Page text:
I first arrived in Spain mighty arrogant about my Spanish language skills, only to quickly discover my host’s mum’s dialect and tendency to mumble made her near impossible to understand. At meal times, she’d often mime food offerings with wild gestures until I’d finally nod, ‘sí, sí, entiendo!’ (yes, yes, I understand) and sheepishly accept. Food felt like Toledo’s centrepiece, every day revolving around each meal. Breakfast at my host’s home was half a table’s spread of food just for me. She’d send me off with a packed lunch for the day, and just before siesta she’d always ask tienes hambre (are you hungry)?
But dinner time was the most important meal of the day, always served around 9pm, always three courses and always together with the whole family. Conversation would fill the room – politics, feminism, family – and the matriarch of the family, Mamá África, wanted to know everyone’s opinion as she’d pass second helpings around whether you’d asked for it or not. There is warmth and love around a Spanish family’s table, and I was welcomed into it with open hearts – always walking away with a very full stomach.
Tanya Parker, Destination Editor for Southeast Asia. Follow her tweets @_TanyaParker.
A Tuareg family in their customary blue robes © Marianoblanco / Shutterstock
Serving up some local culture in Timbuktu, Mali
One of the first things I did when I arrived in Timbuktu was hit the tiny post office – could there be a better postmark? The single employee was incredibly kind and invited me to share Tabaski (an Eid al-Adha sacrificial feast) with his young family the next day. Within minutes of arriving at his home he decked me out in a traditional indigo-coloured Tuareg robe (cue family portraits).
Soon we sat outside under the cover of shade to enjoy the feast of roasted goat and rice. I followed suit the best I could, plucking meaty morsels out of the dish with my right hand, then dipping the same hand's fingers into the scalding hot pot of rice, rolling the sticky grains into small balls and then – eventually – perfecting the unique technique of popping it all into my mouth. It was an enthralling afternoon – I learnt about his family, his culture, his religion, his life in the Sahara, and shared some laughs as I grappled with the lessons in local eating.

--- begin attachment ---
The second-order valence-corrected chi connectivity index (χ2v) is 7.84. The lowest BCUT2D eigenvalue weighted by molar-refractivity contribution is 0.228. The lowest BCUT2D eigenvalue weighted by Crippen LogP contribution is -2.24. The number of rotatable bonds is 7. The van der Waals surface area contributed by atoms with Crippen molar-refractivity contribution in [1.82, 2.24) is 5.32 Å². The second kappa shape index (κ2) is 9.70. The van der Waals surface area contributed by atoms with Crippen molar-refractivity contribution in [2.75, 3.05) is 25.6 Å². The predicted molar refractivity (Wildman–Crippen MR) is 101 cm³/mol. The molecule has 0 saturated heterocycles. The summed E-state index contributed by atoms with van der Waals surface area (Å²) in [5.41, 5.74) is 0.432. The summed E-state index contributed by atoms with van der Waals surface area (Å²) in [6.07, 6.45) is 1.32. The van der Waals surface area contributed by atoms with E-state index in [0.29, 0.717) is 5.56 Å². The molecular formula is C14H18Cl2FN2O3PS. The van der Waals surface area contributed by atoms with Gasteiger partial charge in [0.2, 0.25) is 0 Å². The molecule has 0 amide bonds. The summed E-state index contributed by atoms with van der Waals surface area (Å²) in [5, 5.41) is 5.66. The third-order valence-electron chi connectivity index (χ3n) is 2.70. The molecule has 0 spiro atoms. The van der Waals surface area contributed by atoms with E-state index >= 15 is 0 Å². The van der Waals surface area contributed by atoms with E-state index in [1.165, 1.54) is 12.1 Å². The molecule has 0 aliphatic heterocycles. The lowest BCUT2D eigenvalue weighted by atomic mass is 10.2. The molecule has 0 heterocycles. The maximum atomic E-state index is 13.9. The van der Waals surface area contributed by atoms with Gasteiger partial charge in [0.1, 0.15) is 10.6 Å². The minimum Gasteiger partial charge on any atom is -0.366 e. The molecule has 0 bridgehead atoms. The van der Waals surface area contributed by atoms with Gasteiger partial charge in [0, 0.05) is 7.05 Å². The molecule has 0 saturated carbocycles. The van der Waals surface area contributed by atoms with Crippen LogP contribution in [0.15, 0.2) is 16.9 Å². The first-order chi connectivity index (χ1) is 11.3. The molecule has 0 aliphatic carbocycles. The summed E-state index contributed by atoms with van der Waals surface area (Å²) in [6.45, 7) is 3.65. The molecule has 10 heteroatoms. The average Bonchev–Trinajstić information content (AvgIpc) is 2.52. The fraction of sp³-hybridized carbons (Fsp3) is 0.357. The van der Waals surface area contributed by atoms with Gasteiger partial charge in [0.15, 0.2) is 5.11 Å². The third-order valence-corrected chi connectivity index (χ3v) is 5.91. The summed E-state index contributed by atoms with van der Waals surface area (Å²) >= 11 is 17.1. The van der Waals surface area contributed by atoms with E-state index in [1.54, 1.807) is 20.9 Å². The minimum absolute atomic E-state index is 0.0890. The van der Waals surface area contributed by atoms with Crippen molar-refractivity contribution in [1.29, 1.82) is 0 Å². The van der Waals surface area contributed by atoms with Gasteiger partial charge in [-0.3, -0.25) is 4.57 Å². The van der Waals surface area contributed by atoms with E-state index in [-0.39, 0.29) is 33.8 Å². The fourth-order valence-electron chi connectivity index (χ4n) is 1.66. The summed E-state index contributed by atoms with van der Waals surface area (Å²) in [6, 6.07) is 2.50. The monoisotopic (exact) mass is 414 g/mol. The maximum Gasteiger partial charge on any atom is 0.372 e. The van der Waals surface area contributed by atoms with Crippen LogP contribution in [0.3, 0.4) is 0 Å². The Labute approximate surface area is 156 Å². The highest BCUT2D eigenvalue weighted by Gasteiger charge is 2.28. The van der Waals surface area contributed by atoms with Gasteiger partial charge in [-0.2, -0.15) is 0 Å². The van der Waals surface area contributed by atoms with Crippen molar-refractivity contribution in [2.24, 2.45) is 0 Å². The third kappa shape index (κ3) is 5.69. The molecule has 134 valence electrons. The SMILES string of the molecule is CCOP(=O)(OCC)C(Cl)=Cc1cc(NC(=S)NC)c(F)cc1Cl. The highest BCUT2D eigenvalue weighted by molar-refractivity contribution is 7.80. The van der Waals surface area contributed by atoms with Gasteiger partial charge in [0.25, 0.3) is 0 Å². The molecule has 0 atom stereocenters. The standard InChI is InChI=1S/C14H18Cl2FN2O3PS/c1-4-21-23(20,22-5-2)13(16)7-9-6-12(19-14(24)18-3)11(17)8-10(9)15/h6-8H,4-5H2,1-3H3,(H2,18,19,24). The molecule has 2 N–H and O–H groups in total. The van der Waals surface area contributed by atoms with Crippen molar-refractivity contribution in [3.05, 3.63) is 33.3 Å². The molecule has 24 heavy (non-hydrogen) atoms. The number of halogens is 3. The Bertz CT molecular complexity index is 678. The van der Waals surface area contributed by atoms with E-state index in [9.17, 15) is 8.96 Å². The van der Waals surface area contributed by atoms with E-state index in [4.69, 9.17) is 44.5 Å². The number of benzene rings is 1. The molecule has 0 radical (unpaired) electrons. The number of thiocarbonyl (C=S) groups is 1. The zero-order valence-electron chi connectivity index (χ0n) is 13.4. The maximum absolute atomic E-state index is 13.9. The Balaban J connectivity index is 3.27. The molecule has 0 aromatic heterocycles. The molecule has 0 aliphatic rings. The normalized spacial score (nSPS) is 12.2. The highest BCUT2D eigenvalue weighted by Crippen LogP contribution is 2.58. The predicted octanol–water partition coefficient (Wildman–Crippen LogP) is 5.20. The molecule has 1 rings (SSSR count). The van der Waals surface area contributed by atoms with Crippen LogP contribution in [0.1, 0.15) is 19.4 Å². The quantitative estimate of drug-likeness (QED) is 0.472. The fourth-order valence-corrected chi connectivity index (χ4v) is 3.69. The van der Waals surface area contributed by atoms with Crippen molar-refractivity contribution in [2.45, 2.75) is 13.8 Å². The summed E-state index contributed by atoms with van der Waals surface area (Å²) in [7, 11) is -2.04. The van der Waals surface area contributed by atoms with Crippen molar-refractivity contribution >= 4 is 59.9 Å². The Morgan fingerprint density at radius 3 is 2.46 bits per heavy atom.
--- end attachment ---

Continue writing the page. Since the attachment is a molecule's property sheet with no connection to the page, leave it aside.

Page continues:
Matt Phillips, Destination Editor for Sub Saharan Africa. Follow his tweets @Go2MattPhillips.
A Fijian man cooks up a feast using a lovo-style oven © ullstein bild / Getty Images
Enjoying the freshest catch of the day among friends in Fiji
Even in paradise, hangovers are hell. I was still nursing a sore head 24 hours after a night of rum guzzling and kava quaffing (not sparkling Spanish cava, but the muddy-tasting Polynesian narcotic) on Mana Island, Fiji. I’d managed a spot of hammock snoozing and the odd sea dip before joining my dorm mates in the beachfront hostel bar for a game of cards – so not too far from the non-hungover norm.
As a game of rummy reached its peak, our Fijian hosts (last night’s booze distributors) pulled up a couple of stools and plonked a tinfoil package on the table, fragrant steam leaking from its edges; inside, a fish they’d caught that afternoon – fins, eyes and all. They’d cooked it underground, lovo-style, and following their lead, we ate it together with our bare hands, burning our chilli- and garlic-smeared fingers with each irresistible scoop. Delicious. And my headache? A distance memory.
Emma Sparks, Deputy Editor for lonelyplanet.com. Follow her tweets @Emma_Sparks.
Women prepare a spread of Phonsavan dishes © Patrick GUEDJ / Getty Images
Food, booze and festivities in Phonsavan, Laos
After I put my profession – school teacher – on the paperwork at a guesthouse in Phonsavan in Laos I was immediately invited to a party at the local ‘golf course’. It was bone dry, the club house a wooden shack, but things were kicking off with home-distilled fire water and a BBQ. Luckily I had memorised how to say ‘sorry I am a vegetarian’ in Lao so it was my mate who had to politely chew overcooked – and still hairy – pieces of meat offered to us. She was not amused.
Later our hosts sang songs together detailing how they lived through, and quietly resisted, the American War. All we could come up with was an out-of-tune version of ‘Waltzing Matilda’. That night I realised, in Laos I was travelling amongst remarkable resilience and generosity; despite what all these new friends had experienced in their lives they embraced us itinerant falang openly for the evening.